• Three Sides of George Rochberg. Carnival Music (suite for piano solo); Black Sounds for 17 players; Nach Bach, fantasy for harpsichord. Alan Mandel, piano; Igor Kipnis, harpsichord; Oberlin Wind Ensemble. LP recording. 1 disc: 33⅓ rpm., stereo., 12 in. Grenadilla GS-1019. [N.p.]: Grenadilla Records, 1977. Also issued on tape, 1 audio cassette, 1⅞ ips .Avery 5250 [United States]: [Avery], 1977. Nach Bach reissued on Norton Recorded Anthology of Western Music, edited by Claude V Palisca and Donald Jay Grout. Classic to Modern, Volume 2, CD 12. With works by Webern, Messiaen, Ives, Crawford Seeger, Copland, Still, Carter, Crumb, Babbitt, Schuller, and Reich. CD, 1 audio disc ; 4¾ in. Sony Music Special Products A 26650; A12 26638; PN 10153. New York: W.W. Norton, Sony Music Special Products, 1996.

Performed on piano

  • George Rochberg: Four Decades of keyboard Music. Twelve Bagatelles (1952); Nach Bach (1966); Partita-Variations (1976); Four Short Sonatas (1984). Martha Lynn Thomas, piano. Recorded July 13–26, 1995, at ACA Digital Recording Studio, Atlanta. CD recording, 1 sound disc: digital, 4¾ in. ACA CM 20044. Atlanta: ACA, 1997.
  • George Rochberg: keyboard Music. Partita-Variations; Nach Bach; Sonata-Fantasia; Carnival Music; Four Short Sonatas; Variations on an Original Theme. Sally Pinkas, piano. Recorded at Spaulding Auditorium, Dartmouth College, December 1996 and June 1997. CD recording, 2 sound discs: digital ; 4¾ in., stereo. Gasparo GSCD-340/2. Peterborough, N.H.: Gasparo, 1999. First disc (first three works) reissued on Naxos 8.559633. [Hong Kong]: Naxos, 2010.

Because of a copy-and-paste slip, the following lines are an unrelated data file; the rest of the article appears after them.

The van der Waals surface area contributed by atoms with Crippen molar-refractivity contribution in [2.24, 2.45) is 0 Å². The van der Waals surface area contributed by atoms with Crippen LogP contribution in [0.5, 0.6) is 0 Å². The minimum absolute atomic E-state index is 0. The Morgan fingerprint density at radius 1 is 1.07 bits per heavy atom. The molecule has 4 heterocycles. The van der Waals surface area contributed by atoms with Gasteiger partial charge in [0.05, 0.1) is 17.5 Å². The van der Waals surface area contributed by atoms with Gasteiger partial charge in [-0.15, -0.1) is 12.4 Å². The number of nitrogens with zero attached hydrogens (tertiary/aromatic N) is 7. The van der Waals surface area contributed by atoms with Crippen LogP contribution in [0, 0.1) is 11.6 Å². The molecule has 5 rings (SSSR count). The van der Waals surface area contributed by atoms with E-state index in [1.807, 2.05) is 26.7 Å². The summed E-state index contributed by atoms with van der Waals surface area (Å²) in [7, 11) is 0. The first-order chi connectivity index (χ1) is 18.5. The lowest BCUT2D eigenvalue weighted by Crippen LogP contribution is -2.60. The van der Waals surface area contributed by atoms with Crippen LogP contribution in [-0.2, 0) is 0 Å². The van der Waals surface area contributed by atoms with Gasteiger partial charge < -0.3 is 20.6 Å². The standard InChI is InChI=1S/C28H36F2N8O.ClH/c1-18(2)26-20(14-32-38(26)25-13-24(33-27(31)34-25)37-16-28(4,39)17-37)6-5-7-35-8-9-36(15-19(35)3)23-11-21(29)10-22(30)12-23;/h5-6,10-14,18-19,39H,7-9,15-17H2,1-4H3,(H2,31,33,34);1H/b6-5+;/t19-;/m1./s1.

• Twentieth Century American keyboard Music. Dello Joio: Piano Sonata No. 3; Hindemith: Sonata No. 2; Vincent Persichetti: Poems for Piano Vol. 1; Krenek: Sonata No. 3, Op. 92, No. 4; Rochberg: Nach Bach; Cowell: Three representative works; Cage: Sonatas and Interludes for prepared piano; Robert Morris: Three Pieces for Piano. Peter Coraggio, piano. Recorded at the Orvis Auditorium, University of Hawaii at Manoa, between 1967–1969. CD recording, 2 sound discs: digital, 4¾ in., stereo. Sinergia SR 5020. [Hawaii]: Sinergia, 2005.
  • George Rochberg: Carnival Music; Nach Bach; Partita-Variations. Paul Chihara; Bagatelles: Twice Seven Haiku for piano Ned Rorem: 75 Notes for Jerry. Jerome Lowenthal, piano. Recorded May 31, June 1 and 4, 2013, American Academy of Arts and Letters, New York. CD 1 audio disc: digital, CD audio ; 4¾ in., stereo. BRIDGE 9417. New York: Bridge Records, 2014.



  • Anon. n.d. “Nach Bach“, entry at George Rochberg page, Theodore Presser Company publisher’s website (accessed August 4, 2014).
  • Dixon, Joan DeVee. 1992. George Rochberg: A Bio-bibliographic Guide to His Life and Works. Stuyvesant, New York: Pendragon Press. ISBN 0-945193-12-2.
  • Freedman, Guy, and George Rochberg. 1976. “Metamorphosis of a 20th-Century Composer”. Music Journal 34, no. 3 (March): 12–13, 38.
  • Godwin, Joscelyn. 1968. “Piano-Harpsichord Music: Nach Bach, Fantasy for Harpsichord by George Rochberg, Registration for Harpsichord by Igor Kipnis; Karlheinz Stockhausen: Nr. 4, Klavierstück X; Lawrence Moss: Omaggio, for 1 Piano, 4 Hands” (review). Notes, Second Series 25, no. 2 (December): 332–33.
  • Reise, Jay. 1980–81. “Rochberg the Progressive”. Perspectives of New Music 19, nos. 1–2 (Autumn–Summer): 395–407.
  • Rochberg, George. 1966. Fantasia: (Nach Bach), for harpsichord. Holograph sketches and fair-copy score dated July 6, 1966, held by New York Public Library. [66] p. of ms. music; 28 cm. Title-page and first page of sketch is 27 x 34 cm. (worldcat accessed August 6, 2014).
  • Thomas, Martha Lynn. 1987. “Analysis of George Rochberg’s ‘Twelve Bagatelles’ and Nach Bach for Solo Harpsichord”. DMA diss. Austin: University of Texas at Austin.

Further reading[edit]

  • Braun, William Ray. 1974. “Three Uses of Pre-existent Music in the Twentieth Century”, DMA diss. Kansas City, Missouri: University of Missouri, Kansas City.
  • Chin, Yu-Ching. 2012. “A Recording and Performer’s Analysis of Partita-Variations for Piano Solo by George Rochberg“. D.A. thesis. Muncie, Indiana: Ball State University.
  • Horn, Daniel Paul. 1987. “Change and Continuity in the Music of George Rochberg: A Study in Aesthetics and Style as Exemplified by Selected Piano Solo and Chamber Music Compositions”. DMA diss. New York: Juilliard School.
  • Tuttle, Raymond. 2012. “Partita-Variations; Nach Bach; and Sonata-Fantasia by George Rochberg” (review). Fanfare 34, no. 2 (November): 458–459.